5 Tips for Cataract Prevention

Filed Under: Vision Health
Last Reviewed 06/18/2015

Every year, more than 1.5 million cataract surgeries are performed in the U.S., making it a huge cash cow for the medical industry. But what’s lost in the process is how to prevent cataracts from developing in the first place.

What exactly are cataracts? They’re opacities or blind spots in the lens of the eye that progress dramatically as we age. More than half of all Americans older than 65 have cataracts to some degree. They take months, or even years, to fully form, resulting in blurred vision, and if left untreated can result in blindness.

Tips for Cataract Prevention

  1. Take a good multivitamin. The Physicians’ Health Study of 17,744 U.S. doctors demonstrated that those taking multivitamins, especially those with high concentrations of antioxidants, had a 27 percent decreased risk of developing cataracts.

  2. Supplement with vitamins A and C: Vitamins A and C are antioxidants that are highly concentrated in the eyes and help protect against the onslaught of free radicals, which is important for promoting healthy vision. The recommended daily dosages are: 5,000 IU of vitamin A and 2,500 mg of vitamin C.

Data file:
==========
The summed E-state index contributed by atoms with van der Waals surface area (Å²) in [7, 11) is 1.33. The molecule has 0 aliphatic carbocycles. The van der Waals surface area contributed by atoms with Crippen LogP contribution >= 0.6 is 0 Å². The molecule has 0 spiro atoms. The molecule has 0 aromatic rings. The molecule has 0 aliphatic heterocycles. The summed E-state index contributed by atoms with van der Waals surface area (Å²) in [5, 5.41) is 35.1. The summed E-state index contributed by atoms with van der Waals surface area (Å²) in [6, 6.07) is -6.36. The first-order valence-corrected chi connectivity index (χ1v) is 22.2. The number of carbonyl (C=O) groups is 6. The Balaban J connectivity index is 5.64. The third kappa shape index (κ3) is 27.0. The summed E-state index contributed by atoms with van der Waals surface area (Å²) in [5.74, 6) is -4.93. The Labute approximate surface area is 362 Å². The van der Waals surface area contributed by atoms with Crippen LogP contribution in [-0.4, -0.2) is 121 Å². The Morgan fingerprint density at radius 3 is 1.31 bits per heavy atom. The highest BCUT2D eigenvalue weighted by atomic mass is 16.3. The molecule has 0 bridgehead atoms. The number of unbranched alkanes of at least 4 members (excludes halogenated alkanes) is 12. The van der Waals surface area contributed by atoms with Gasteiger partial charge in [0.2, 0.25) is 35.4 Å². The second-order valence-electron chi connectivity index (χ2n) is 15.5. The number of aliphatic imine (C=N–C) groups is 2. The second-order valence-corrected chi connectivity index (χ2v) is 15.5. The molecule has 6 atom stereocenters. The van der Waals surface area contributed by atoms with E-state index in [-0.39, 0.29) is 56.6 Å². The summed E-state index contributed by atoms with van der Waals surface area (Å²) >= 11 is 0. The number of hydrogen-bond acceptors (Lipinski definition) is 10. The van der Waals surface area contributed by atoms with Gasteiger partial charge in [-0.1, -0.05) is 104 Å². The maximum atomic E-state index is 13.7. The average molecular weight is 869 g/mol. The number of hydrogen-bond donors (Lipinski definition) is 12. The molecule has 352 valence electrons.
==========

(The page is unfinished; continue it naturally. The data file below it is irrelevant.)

3. Make sure you’re getting enough lutein and zeaxanthin: A 2008 study found that older women who had the highest levels of lutein and zeaxanthin were about a third less likely to have cataracts. I recommend taking 15–30 mg of lutein and 2 mg of zeaxanthin daily.

  4. Take bilberry: Bilberry acts as a vasodilator, increasing blood flow to the vasculature of the eyes, and increases tissue and capillary wall strength. In one study of 50 patients with cataracts, it stopped the progression of the cataracts in 97 percent of the cases. The recommended daily dose is a minimum of 30 mg of a bilberry extract standardized to contain 25 percent anthocyanidins.

  5. Take off your sunglasses: The popular notion that the sun’s ultraviolet light (UV) causes cataracts is false. In fact, UV light may actually protect your eyes from cataracts. If you look at the incidence of cataracts around the United States, you’ll see a distinct trend: People living in the Southwest, where UV light is greater than on the East Coast, have fewer cataracts. So let a little sun in your eyes, and make sure you’re getting your antioxidants.

Now it’s your turn: Which of these preventative steps are you taking?

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DISCLAIMER: The content of DrWhitaker.com is offered on an informational basis only, and is not intended to be a substitute for professional medical advice, diagnosis, or treatment. Always seek the guidance of a qualified health provider before making any adjustment to a medication or treatment you are currently using, and/or starting any new medication or treatment. All recommendations are "generally informational" and not specifically applicable to any individual's medical problems, concerns and/or needs.

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